The Improv Chef: Name Place vs. Appellation for Wines

You may have noticed while perusing the wine aisle that wines made in Europe vs. America have widely different names, even if the grape is the same. But why? Chef Josh Hebert delves into a brief history on how the difference in naming wines came to be and gives a quick lesson on how to tell them a part in this edition of the 3-Minute Sommelier.


The Improv Chef: Light White Wines for Summer

As temperatures continue to rise during the summer months, finding quaffable, refreshing wines to enjoy is a must. In the 3-Minute Sommelier, Chef Josh Hebert provides some tips and interesting facts on some not-so-common white varietals that taste delicious poolside or paired with a light meal this summer.

The Improv Chef: What is Old World and New World wine?

You may see it on labels and restaurant menus from time to time…”Old World” and “New World” but never quite knew what it meant. It’s fairly simple once you get down the basics of each and it can help you better select your wine.

Old World wines are from Europe, but that’s not all there is to it. Wines from Europe can also be New World depending on a variety of characteristics. Here’s a few quick tips on how to identify the two styles. Cheers!

Conquering the French Label

This article originally appeared in Frontdoors News.

Similar to your first go-around at algebra in high school, reading French wine labels can be a challenge. But like algebra, there’s a formula to it. Understanding the basic parts of the equation, you’ll be able to identify what you’re drinking and where it’s from.

The most important thing to remember are French wine does not list the grape varietal on the bottle. Instead, the region is displayed front and center to indicate what is in the bottle. So what we’re learning about French wines is we first need to memorize the place so we not only know where it came from geographically, but also which grapes are associated with that region.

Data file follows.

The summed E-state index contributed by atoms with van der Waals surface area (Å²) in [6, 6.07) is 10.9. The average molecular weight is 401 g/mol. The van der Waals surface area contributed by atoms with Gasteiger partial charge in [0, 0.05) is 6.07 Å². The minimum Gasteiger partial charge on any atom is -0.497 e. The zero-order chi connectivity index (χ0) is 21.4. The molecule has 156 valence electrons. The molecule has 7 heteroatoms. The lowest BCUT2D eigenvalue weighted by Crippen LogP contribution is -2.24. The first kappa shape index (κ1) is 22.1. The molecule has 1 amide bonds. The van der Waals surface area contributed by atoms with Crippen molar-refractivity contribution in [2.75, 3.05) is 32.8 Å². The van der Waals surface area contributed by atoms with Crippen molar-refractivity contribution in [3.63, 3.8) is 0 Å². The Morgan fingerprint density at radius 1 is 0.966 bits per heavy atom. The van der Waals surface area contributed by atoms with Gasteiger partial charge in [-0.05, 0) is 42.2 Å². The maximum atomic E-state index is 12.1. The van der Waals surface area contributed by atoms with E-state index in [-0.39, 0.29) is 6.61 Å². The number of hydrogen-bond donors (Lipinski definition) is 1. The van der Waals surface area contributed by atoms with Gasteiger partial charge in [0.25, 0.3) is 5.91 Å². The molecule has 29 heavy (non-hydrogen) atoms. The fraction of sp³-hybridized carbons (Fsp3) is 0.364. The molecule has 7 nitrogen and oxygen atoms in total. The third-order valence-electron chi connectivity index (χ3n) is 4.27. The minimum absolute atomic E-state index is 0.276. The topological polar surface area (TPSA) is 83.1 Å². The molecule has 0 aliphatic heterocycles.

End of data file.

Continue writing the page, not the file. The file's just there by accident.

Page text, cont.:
Like math, you’ve got a little homework to do. Running through a few flash cards on the major regions and their grape varietal will go a long way.

The regions behind the wine

The great thing about French wine is the region dictates the wine. Some of the major players include:

Alsace – a primarily white-wine region in eastern France it grows Riesling, Gewürztraminer, Pinot Gris, Pinot Blanc, Pinot Noir and Muscat.

Beaujolais – typically a red-wine region with Gamay grapes. Best known for its Beaujolais Nouveau.

Bordeaux – this region is home to Cabernet Sauvignon and Merlot. Here the Medoc River is the key. On the left side cabernet is grown, and on the right you have predominantly Merlot.

Burgundy (Bourgogne) – located on the eastern side of France, this region is known for producing both red and white wines. It also has the largest number of appellations of any French region, but the two main grape varieties are Chardonnay and Pinot Noir.

Champagne – this one needs little explanation. Many of us are familiar with the bubbly stuff. This region is in eastern France near Belgium and Luxembourg.

Loire – known as the Loire Valley, it primarily produces white wines such as Sauvignon Blanc, Sancerre and Chenin Blanc to name a few. Since it stretches along the Loire River, grape varieties and wine styles vary.

Rhone – the Rhone Valley, primarily a red-wine producing region, is divided into the southern and northern halves for wine growing. The two halves house a number of appellations as well.Hermitage is one appellation in Northern Rhone. It produces Syrah. As interesting side note – the AOC on labels stands for Appellation d’Origine Contrôlée (AOC). This is a French certification granted to certain geographical locations known for producing specific products. A wine with an AOC of Hermitage will always be 100 percent Syrah. The Southern Rhone Valley Chateauneuf-du-Pape is one of the most well known red wines. It is a blend containing up to 19 varieties of grapes.

Conquering the label

The three basics of a French wine label are the producer, usually listed at the top, the region, displayed front and center, and the vintage year.

Next time you pick up a white wine that says “vin de Bourgogne,” you know from your homework this is Chardonnay from the Burgundy region. Alternatively, if you pick a bottle with Hermitage featured prominently on the label, you know it is from the Rhone Valley and is 100 percent Syrah. Now you know the grape varietal, region, the vintage, and if it’s AOC and what that means; enough to decide whether it may be something you would drink.

Understanding French wine varietals is a craft in itself. With these basic variables though, you are on your way to embarking on a palatable adventure. When in doubt ask your friendly server or sommelier for their French wine recommendations, and as the French say, ” Life is too short to drink bad wine.”